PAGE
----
The IRB promised a revision of its disciplinary system after All Black flank Adam Thomson's ban for stamping provoked a storm of protest.
The IRB promised a revision of its disciplinary system after All Black flank Adam Thomson's one-week ban for stamping provoked a storm of protest.
Thomson is now set to miss New Zealand's Test against Italy in Rome on Saturday but will be available to play against Wales and England in the remaining international fixtures of the world champions' European tour.
The back-row forward, having been cited for “stamping or trampling” on the head of Scotland's Alasdair Strokosch during New Zealand's 51-22 victory at Murrayfield on Sunday was given his suspension after an IRB disciplinary hearing in London on Wednesday.
Former England hooker Brian Moore described Thomson's suspension as “ludicrously lenient”.
And the punishment was in marked contrast to the eight-week ban handed out to Australia lock Rob Simmons by a separate IRB hearing in London earlier on Wednesday for a “tip tackle” on France flanker Yannick Nyanga during the Wallabies' 33-6 defeat in Paris on Saturday.
Thomson, unlike Simmons whom the match officials at the Stade de France could not identify as the guilty party, did receive a yellow card at Murrayfield although Scotland coach Andy Robinson was not alone in thinking the forward had been fortunate to avoid being sent off.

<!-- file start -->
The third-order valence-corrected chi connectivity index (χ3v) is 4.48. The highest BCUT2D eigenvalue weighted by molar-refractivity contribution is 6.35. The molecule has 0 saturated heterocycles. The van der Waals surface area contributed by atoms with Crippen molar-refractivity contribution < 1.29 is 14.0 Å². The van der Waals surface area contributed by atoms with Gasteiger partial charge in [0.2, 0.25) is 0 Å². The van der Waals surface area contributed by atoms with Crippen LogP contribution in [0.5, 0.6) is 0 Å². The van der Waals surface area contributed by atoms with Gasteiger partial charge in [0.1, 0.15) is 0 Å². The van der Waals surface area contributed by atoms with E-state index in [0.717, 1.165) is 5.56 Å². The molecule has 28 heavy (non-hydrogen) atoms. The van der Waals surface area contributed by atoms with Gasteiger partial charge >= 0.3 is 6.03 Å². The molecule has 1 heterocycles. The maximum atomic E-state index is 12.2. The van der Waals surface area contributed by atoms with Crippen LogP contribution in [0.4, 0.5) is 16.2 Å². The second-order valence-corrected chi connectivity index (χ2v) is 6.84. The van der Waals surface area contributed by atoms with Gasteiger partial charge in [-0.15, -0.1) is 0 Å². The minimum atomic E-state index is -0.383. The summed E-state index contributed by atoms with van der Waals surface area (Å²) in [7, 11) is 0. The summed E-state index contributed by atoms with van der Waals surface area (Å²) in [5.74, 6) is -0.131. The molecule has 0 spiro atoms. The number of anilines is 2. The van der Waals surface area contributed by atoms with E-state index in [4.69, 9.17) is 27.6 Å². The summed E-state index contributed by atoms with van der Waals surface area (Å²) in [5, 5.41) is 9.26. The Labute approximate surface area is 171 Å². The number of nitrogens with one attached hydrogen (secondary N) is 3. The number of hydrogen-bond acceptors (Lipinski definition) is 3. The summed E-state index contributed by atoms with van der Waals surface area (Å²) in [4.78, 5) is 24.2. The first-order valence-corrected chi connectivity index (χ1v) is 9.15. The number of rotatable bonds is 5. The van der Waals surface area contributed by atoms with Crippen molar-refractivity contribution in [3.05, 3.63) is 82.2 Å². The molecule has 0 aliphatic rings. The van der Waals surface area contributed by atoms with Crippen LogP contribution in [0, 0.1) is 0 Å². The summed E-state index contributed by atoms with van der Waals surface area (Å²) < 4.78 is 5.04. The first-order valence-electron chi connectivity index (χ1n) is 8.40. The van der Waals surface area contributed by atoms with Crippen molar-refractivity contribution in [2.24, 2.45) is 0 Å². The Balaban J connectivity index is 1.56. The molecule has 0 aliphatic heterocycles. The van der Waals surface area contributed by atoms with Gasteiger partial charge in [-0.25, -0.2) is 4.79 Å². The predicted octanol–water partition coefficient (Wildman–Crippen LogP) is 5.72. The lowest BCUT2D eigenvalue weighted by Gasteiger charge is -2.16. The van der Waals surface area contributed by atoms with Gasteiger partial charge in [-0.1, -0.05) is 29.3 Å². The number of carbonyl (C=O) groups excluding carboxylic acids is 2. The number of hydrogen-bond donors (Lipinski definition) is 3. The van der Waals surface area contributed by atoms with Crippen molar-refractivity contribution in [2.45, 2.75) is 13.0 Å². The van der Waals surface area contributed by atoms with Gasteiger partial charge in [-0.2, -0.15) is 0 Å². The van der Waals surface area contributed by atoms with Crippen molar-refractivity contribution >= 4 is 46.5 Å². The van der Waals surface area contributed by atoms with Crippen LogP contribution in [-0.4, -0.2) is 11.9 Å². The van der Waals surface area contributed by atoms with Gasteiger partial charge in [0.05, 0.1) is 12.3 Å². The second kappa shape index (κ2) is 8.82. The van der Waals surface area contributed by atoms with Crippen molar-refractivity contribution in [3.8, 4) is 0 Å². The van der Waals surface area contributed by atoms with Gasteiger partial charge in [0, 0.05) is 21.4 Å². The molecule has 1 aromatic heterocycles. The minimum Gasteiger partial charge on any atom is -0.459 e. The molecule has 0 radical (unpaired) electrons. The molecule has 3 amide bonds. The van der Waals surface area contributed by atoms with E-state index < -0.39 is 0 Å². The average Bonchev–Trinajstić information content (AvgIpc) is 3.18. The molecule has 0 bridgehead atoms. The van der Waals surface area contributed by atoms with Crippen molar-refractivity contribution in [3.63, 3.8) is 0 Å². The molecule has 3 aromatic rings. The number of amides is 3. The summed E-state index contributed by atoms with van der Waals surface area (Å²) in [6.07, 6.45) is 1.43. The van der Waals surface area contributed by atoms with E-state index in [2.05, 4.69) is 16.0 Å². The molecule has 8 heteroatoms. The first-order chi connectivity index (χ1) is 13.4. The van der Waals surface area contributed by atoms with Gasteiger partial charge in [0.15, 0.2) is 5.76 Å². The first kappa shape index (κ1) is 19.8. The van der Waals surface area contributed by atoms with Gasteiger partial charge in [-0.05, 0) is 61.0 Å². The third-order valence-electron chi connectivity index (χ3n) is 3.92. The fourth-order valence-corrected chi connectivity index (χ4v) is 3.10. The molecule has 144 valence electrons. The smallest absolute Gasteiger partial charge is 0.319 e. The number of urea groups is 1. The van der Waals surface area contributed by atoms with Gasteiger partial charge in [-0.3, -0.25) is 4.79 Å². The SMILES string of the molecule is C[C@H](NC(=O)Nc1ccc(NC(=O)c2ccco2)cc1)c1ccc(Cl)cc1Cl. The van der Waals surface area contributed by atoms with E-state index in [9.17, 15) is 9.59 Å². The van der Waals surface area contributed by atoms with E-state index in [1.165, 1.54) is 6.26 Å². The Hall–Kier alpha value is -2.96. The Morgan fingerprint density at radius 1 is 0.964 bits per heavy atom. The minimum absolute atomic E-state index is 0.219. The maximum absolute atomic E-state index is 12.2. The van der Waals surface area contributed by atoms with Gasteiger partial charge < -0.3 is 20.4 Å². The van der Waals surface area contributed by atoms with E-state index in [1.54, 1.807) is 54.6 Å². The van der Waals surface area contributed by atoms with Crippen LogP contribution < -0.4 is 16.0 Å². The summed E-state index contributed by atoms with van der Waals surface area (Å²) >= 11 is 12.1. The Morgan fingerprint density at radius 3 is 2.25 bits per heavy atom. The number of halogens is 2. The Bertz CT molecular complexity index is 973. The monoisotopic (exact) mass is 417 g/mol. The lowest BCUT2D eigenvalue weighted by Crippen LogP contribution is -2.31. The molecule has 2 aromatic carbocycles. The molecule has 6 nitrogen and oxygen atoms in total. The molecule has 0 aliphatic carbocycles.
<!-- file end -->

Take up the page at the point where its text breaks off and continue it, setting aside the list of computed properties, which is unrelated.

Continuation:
IRB chief executive Brett Gosper, who took up his post in June, responded to Moore's comments and similar complaints on Twitter by saying: “The IRB will review this case as it is a match under our jurisdiction.
“If we decide to take action we will make it public,” he added.
Samoa centre Eliota Fuimaono-Sapolu slammed the Thomson verdict and compared it with the three-week ban he received from England's Rugby Football Union last year for tweets about Owen Farrell.
“I got 3 weeks for sarcastic tweets. So had I just rucked Farrells head I would have got only a week? Its just so comical these days,” Fuimaono-Sapolu said.
Simmons, a replacement forward in Paris, received a ban of eight 'active' weeks' that took into account he was not scheduled to play immediately after the end of a Wallaby tour that sees them play England at Twickenham this weekend before Tests with Italy and Wales.
His suspension runs until February 24 and leaves Australia with just two fit locks heading into Saturday's Cook Cup clash at Twickenham.
Both Thomson and Simmons have a right of appeal.